It takes a cat to write the purr-fect mystery.Things have been pretty exciting lately in Crozet, Virginia--a little too exciting if you ask resident feline investigator Mrs. Murphy. Just as the town starts to buzz over its Civil War reenactment, a popular local man disappears. No one's seen Tommy Van Allen's single-engine plane, either--except for Mrs. Murphy, who spotted it during a foggy evening's mousing.
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December 31, 1998
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Excerpt from Cat on the Scent by Rita Mae Brown
The intoxicating fragrance of lilacs floated across the meadow grass. Mrs. Murphy was night hunting in and around the abandoned dependencies on old Tally Urquhart's farm, Rose Hill. Once a great estate, the farm's main part continued to be kept in pristine condition. A combination of old age plus spiraling taxes, and wages forced Thalia "Tally" Urquhart, as well as others like her, to let outlying buildings go.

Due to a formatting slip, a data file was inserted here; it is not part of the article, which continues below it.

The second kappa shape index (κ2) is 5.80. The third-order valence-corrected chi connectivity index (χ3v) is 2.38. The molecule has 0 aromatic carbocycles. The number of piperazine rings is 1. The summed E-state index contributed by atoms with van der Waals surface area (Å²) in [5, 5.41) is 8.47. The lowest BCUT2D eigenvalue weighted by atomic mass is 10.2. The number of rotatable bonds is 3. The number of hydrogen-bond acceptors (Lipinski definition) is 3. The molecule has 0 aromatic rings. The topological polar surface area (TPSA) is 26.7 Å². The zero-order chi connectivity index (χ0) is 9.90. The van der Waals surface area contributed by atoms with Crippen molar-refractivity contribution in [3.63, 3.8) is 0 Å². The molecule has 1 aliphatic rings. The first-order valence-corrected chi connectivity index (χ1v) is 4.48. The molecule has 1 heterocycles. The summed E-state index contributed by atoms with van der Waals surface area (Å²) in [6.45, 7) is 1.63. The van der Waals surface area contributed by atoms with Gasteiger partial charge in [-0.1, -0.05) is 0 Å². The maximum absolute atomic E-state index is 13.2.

A huge stone hay barn with a center aisle big enough to house four hay wagons side by side sat in the middle of small one-and-a-half-story stone houses with slate roofs. The buildings, although pockmarked by broken windows, were so well constructed they would endure despite the birds nesting in their chimneys.
The hay barn, whose supporting beams were constructed from entire tree trunks, would outlast this century and the next one as well.
The paint peeled off the stone buildings, exposing the soft gray underneath with an occasional flash of rose-gray.
The tiger cat sniffed the air; low clouds and fog were moving in fast from the west, sliding down the Blue Ridge Mountains like fudge on a sundae.
Normally Mrs. Murphy would hunt close to her own farm. Often she was accompanied by Pewter, who despite her bulk was a ferocious mouser. This evening she wanted to hunt alone. It cleared her mind. She liked to wait motionless for mice to scurry in the rotting burlap feed bags, for their tiny claws to tap against the beams in the hayloft.
Since no one paid attention to the Urquhart barns, the mousing was superb. Kernels of grain and dried corn drew the little marauders in, as did the barn itself, a splendid place in which to raise young mice.